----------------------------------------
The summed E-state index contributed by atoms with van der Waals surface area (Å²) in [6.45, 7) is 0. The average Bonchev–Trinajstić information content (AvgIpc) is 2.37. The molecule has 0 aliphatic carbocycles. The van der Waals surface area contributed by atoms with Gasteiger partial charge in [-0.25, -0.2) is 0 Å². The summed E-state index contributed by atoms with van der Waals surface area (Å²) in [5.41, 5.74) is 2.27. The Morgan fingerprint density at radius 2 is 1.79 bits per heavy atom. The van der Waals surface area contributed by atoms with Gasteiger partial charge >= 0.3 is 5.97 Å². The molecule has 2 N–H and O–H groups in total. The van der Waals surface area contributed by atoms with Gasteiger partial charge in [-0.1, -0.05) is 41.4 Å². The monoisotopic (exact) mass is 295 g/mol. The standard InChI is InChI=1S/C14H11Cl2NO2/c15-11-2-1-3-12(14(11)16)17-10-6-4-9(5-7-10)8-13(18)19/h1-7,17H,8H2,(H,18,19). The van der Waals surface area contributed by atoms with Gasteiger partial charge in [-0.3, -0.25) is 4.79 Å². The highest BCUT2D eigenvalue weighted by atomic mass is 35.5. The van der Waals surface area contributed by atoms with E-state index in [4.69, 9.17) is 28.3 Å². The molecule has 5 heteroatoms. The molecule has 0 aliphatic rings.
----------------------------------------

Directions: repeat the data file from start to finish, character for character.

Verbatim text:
The summed E-state index contributed by atoms with van der Waals surface area (Å²) in [6.45, 7) is 0. The average Bonchev–Trinajstić information content (AvgIpc) is 2.37. The molecule has 0 aliphatic carbocycles. The van der Waals surface area contributed by atoms with Gasteiger partial charge in [-0.25, -0.2) is 0 Å². The summed E-state index contributed by atoms with van der Waals surface area (Å²) in [5.41, 5.74) is 2.27. The Morgan fingerprint density at radius 2 is 1.79 bits per heavy atom. The van der Waals surface area contributed by atoms with Gasteiger partial charge >= 0.3 is 5.97 Å². The molecule has 2 N–H and O–H groups in total. The van der Waals surface area contributed by atoms with Gasteiger partial charge in [-0.1, -0.05) is 41.4 Å². The monoisotopic (exact) mass is 295 g/mol. The standard InChI is InChI=1S/C14H11Cl2NO2/c15-11-2-1-3-12(14(11)16)17-10-6-4-9(5-7-10)8-13(18)19/h1-7,17H,8H2,(H,18,19). The van der Waals surface area contributed by atoms with Gasteiger partial charge in [-0.3, -0.25) is 4.79 Å². The highest BCUT2D eigenvalue weighted by atomic mass is 35.5. The van der Waals surface area contributed by atoms with E-state index in [4.69, 9.17) is 28.3 Å². The molecule has 5 heteroatoms. The molecule has 0 aliphatic rings.